Like many people with serious illness, Schoger found herself cut off from family, friends and the "real" world outside the hospital, which began to feel like another planet. Although many people would have been happy to help, Schoger says she never thought to call them. And while the hospital was filled with doctors, nurses and other patients, Schoger -- facing her own mortality -- felt very much alone.
As her story suggests, the pain of loneliness is caused less by being alone than by feeling alone, says John Cacioppo, director of the University of Chicago's Center for Cognitive and Social Neuroscience.
Researchers are studying the causes and health effects of loneliness -- both on the body and mind -- in the hope of helping individuals and communities remain healthy and connected. Lonely people tend to have higher blood pressure and weaker immune systems, he says. Loneliness may even affect our genes. In lonely people, genes that promote inflammation are more active, while genes that reduce inflammation are less active, he says.
Considering how humans evolved, it makes sense that feeling alone gives people stress, Cacioppo says.
Humans evolved to depend on one another. Those who fail to connect with others are more likely to die without passing on their genes, Cacioppo says. In many ways, he says, the drive to avoid being alone is as strong as the need to alleviate hunger, thirst and pain.
The desire for companionship -- and the fear of being ostracized -- even motivates people to behave better, Cacioppo says.
"Loneliness is a biological process that contributes to being better social members of our species," he says. "Think about what happens when you give a toddler a timeout. You basically make them feel lonely. Then they come back and are more likely to share, to be generous, to take the perspective of the other."
Scientists don't really know the effects, however, of longer periods of enforced isolation, such as solitary confinement, says Cacioppo, who is interviewed in a new National Geographic Channel "Explorer" episode that premieres Sunday.
Former inmate Josue Gonzales says it was hard to readjust to being in crowds after his October release from the Colorado State Penitentiary. Gonzales served nearly a decade in prison, with about half of that in solitary, after stealing a car and breaking into a house.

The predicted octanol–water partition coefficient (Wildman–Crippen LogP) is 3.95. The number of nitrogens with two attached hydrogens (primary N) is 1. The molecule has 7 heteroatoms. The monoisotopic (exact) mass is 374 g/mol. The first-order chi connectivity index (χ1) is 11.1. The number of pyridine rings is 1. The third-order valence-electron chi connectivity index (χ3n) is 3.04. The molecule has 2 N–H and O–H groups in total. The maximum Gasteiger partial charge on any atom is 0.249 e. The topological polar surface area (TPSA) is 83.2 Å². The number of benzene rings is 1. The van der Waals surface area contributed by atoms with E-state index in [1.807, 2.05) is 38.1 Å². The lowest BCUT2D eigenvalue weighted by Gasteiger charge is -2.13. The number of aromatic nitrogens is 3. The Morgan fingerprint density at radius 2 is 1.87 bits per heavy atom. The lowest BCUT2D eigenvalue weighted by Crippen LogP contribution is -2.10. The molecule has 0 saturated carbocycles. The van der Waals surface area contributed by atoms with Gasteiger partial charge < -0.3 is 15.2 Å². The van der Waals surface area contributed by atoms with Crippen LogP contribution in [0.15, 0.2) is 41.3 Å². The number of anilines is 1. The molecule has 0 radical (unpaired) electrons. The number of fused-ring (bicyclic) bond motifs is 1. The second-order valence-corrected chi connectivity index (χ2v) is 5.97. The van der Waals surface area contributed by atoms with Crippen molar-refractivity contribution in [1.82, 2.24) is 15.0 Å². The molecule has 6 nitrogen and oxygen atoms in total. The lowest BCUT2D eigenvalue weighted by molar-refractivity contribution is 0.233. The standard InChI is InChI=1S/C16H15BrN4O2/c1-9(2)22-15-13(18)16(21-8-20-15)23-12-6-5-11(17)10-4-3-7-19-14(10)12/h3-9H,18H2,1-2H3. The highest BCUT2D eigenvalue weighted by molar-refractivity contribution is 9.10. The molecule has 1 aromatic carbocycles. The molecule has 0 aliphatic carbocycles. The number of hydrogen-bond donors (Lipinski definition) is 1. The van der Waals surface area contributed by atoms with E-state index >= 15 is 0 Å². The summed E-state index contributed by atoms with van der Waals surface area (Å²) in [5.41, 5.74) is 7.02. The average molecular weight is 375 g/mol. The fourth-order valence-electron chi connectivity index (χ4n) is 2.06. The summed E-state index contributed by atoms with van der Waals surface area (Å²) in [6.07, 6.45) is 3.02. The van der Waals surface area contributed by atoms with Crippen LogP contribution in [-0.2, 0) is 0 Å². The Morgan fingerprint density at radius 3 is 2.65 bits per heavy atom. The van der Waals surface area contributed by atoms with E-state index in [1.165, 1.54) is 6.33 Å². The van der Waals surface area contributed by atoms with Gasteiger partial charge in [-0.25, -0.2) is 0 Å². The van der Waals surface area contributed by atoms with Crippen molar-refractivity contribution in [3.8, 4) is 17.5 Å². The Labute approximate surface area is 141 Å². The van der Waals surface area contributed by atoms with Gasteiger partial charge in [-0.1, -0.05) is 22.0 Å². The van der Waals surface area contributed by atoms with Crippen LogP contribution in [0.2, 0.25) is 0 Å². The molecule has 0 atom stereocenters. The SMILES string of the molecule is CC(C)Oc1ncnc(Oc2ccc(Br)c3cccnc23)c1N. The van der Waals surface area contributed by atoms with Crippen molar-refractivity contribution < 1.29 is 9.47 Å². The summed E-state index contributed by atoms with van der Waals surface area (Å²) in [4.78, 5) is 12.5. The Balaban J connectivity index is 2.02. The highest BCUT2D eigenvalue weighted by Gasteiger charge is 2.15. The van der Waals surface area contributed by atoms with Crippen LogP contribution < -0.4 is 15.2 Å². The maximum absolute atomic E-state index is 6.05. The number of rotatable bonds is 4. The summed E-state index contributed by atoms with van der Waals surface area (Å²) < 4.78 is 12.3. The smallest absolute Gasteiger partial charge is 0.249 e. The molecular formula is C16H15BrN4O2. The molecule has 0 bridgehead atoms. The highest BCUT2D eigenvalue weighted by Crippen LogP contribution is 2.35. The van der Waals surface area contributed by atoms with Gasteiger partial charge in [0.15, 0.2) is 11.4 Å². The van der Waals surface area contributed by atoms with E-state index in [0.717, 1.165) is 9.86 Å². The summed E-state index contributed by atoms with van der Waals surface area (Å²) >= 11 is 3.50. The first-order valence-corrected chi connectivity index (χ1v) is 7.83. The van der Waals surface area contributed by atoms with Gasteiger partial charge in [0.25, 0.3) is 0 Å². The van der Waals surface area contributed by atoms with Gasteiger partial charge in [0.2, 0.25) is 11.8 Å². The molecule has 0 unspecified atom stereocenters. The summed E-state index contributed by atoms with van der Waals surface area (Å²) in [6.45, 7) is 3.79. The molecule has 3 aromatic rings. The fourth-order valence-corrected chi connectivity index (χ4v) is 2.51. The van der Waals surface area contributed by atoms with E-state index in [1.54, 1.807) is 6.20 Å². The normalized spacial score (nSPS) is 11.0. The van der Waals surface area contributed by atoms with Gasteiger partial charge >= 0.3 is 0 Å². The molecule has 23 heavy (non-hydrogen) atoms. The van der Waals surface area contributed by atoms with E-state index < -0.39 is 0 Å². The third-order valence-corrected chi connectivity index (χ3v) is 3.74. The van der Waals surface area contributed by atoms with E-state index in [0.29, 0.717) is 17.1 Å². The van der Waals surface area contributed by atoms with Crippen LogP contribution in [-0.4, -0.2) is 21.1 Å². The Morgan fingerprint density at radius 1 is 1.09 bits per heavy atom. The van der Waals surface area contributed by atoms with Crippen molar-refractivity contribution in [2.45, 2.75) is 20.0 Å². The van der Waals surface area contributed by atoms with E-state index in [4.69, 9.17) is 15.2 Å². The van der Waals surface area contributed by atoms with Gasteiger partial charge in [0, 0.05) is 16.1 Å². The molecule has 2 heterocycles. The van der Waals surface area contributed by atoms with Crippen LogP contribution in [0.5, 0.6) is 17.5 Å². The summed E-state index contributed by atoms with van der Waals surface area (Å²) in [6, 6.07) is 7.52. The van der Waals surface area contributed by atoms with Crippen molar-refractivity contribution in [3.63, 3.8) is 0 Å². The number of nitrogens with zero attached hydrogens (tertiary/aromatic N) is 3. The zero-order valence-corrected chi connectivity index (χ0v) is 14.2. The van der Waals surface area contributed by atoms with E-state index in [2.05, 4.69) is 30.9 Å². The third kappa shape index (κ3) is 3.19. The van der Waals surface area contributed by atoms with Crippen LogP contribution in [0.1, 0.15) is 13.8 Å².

"At first, when I got out, I didn't even want to go to the restaurant that my family wanted to take me to," says Gonzales, 29, who also appears in the "Explorer" episode. "There were so many people in there. Then I got in there and sat down, and I got nervous and started shaking."
But psychologist Peter Suedfeld, professor emeritus at the University of British Columbia in Vancouver, notes that interviews with veterans of solitary confinement can be misleading. That's partly because people sent to solitary confinement are likely to be very different from other people.
The only definitive experiment, Cacioppo says, would be to randomly assign half of prisoners selected for solitary confinement to return to the general prison while allowing the rest to proceed to solitary as planned. That would allow researchers to compare how the two groups change over time, if at all, and to determine whether those changes were the result of solitary confinement or something else.
Gonzales, who now lives in Pueblo, Colo., recently got married and is looking for work. He says he's trying to rebuild his social connections.
And Schoger -- who has been cancer-free for 12 years -- says she sometimes finds support in unexpected ways.
"If any survivor posts something onto Twitter or Facebook that they're 'having a hard day,' I can bet you 10 to 1 that he or she is surrounded by good wishes by day's end," she says.
"Yet the survivor, the one who is ill, has to be willing to take that step. Once he or she does, the burden of illness and its perceived isolation fades away."